Electric vehicles (EVs), their emissions, and future viability

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oilhammer

Certified Volkswagen Nut & Vendor
Joined
Dec 11, 2001
Location
outside St Louis (where it's safe)
TDI
There are just too many to list....
I am not the one degrading your quality of life, you are the one degrading my choices. America, the home of the free. You may have forgotten that.

I have ZERO problem with you driving your very expensive electric video game on wheels around, powered by solar panels and unicorn farts. No problem whatsoever.

Just like you shouldn't have a problem with me driving my little Golf every day. It is my freedom of choice, it is within my budget, and I LIKE it.

Your service was voluntary. Congratulations, you did great. I am proud of you.

When you try and ram ultimatums and agendas and doctrines down people's throats, they push back. You sir, single handed and without question, reconfirm my commitment to keep these silly little "obsolete garbage" (not degrading at all, right?) on the road... for as long as I possibly can. And I will redouble my efforts to do so with every single chance I get. My goal is to make as many of these cars go for as long and as far as they can with a minimal amount of cost to their owners in the long run. I have a HUGE list of regular customers, with more all the time. Our shop is busy, life is good. And in your honor, when I breathe new life into this 1994 Nissan pickup (why, that HAS to be some obsolete garbage there, for sure, right? Well, at least it has EFI) I will be thinking of you sir when its little engine (OK, well in my book a 2.4L 4cyl is kinda big) sputters back with its new timing chain in place. :)

But please, post the phone number to call for the $150/mo solar package. I'll sign up today. TODAY. No installations, no start up fee, no connecting boxes, just a different name on my monthly bill. Post it here, others may want that awesome deal too. Heck, how are ANY electric companies in business then? That has to be the best kept secret there is!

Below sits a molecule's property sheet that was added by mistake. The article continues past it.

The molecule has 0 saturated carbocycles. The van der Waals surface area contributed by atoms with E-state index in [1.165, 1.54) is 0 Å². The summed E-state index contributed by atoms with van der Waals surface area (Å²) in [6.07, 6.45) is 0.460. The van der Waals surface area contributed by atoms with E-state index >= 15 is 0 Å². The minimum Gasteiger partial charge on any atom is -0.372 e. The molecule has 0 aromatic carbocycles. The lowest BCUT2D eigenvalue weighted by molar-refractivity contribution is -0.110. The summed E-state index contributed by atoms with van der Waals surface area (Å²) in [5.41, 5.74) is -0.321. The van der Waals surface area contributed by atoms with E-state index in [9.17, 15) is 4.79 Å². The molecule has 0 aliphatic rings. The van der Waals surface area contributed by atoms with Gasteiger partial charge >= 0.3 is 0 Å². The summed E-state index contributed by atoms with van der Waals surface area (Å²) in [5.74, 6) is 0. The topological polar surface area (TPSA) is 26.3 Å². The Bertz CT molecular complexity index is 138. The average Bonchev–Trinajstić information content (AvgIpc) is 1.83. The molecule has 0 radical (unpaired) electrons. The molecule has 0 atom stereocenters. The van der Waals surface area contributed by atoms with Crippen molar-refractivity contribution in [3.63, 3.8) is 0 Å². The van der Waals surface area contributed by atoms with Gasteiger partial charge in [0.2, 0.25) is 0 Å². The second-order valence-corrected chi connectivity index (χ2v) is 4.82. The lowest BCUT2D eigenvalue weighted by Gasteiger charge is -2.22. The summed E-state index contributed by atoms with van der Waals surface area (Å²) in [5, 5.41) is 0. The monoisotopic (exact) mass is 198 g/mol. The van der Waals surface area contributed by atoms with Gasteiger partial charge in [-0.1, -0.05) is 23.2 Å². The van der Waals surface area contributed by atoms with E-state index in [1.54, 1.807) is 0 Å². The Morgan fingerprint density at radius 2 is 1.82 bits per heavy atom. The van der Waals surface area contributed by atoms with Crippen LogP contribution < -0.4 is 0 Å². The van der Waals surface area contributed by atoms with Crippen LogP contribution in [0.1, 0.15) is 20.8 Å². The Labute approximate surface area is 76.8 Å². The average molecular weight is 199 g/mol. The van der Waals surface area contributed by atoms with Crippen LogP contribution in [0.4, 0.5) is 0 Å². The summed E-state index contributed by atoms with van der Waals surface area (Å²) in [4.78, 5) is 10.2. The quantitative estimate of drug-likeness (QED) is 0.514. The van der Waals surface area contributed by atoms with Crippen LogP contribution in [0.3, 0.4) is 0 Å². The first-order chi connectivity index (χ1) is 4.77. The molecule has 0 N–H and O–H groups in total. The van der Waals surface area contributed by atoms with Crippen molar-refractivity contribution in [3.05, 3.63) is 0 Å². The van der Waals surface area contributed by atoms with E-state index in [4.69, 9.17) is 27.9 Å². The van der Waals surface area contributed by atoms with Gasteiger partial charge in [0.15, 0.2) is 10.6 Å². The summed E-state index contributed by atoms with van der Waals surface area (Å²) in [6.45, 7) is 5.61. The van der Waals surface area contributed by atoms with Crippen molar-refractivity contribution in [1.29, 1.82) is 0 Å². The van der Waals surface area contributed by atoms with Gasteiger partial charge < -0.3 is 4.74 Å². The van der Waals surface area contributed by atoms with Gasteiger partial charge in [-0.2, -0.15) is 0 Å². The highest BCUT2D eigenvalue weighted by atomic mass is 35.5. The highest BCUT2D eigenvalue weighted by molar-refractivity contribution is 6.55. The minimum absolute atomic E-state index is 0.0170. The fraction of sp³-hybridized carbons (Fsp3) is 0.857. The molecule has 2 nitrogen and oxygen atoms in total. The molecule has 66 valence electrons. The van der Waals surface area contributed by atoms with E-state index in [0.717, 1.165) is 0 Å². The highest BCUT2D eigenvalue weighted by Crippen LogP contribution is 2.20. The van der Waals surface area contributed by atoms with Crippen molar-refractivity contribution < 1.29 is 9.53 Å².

But hey, speaking of rolling my sleeves up:



I mean look at this little guy! It's a GEM!!!!
 
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Lightflyer1

Top Post Dawg
Joined
Sep 13, 2005
Location
Round Rock, Texas
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2015 Beetle tdi dsg
I served you for 8 years. 3 years at sea.... away from my family. Why do you feel entitled to degrade my quality of life????


And you can EASILY.... EAAASILY get solar for ~$150/mo. No one did that for me. Roll up you sleeves and put in a small amount of work. This is America... you're not handed everything. I spent 3 years at sea I think you can do a week of research and spend a weekend racking panels.

$15k in solar DIY will EASILY save ~$200/mo. Refi your house at the new cut rates and that's <$70/mo. So you can save $130/mo with a little bit of work. Like I said... there's no excuses anymore. Just laziness :(
A bunch of us served as well including myself. Stop with the I served for you bullsh*t. You served because you either volunteered like I did or were drafted. I hate it when people adopt that "holier than thou" attitude. Most people went into the military for many, many reasons and the least of them I had ever heard of was to protect everyone's rights. That is just a current term that has come up too much lately. Most people I know went in for purely personal reasons, paycheck/unemployed, insurance needs, education assistance, legal problems, need to get out of a situation in life/change locations and such. Everyone's right was a secondary reason.

I looked into solar and it just won't pay for itself. Part of that is the regulatory setup limiting buyback of excess power created. If solar or EV's were cost effective people would be doing it in droves. But it isn't and that is a fact. Until prices get to where the average Joe can afford it widespread adoption isn't going to happen.
 
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IndigoBlueWagon

TDIClub Enthusiast, Principal IDParts, Vendor , w/
Joined
Aug 16, 2004
Location
South of Boston
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'97 Passat, '99.5 Golf, '02 Jetta Wagon, '15 GSW
I looked into solar and it just won't pay for itself.
I think this depends on where you live and your utility company and federal and state rebates. I installed a 6 kW solar system (in New England!) 7 years ago and after rebates and with carbon credit sales it broke even in less than 4 years. Now I pay almost zero for electicity (I think I had a total of $75 in bills in 2019) for a 3200 square foot house with central A/C and a pool. And I get about $2000 for carbon credit sales annually. My utility allows net metering for up to a year, and I got in on a good carbon credit rate, so I know it doesn't work nearly so well in other areas. But for me it's been excellent.
 

tikal

Veteran Member
Joined
Apr 18, 2001
Location
Southeast Texas
TDI
2004 Passat Wagon (chainless + 5 MT + GDE tune)
Would the health of an engine be any different? I trust a used battery FAR more than a used engine. There's no periodic maintenance required with a battery and all modern EV batteries have significant safeties built in to reduce potential abuse.
Thanks for sharing the 'comic'. But my question is serious and technical as I am interested in assessing the life left (or durability) of a used non-Tesla EV battery.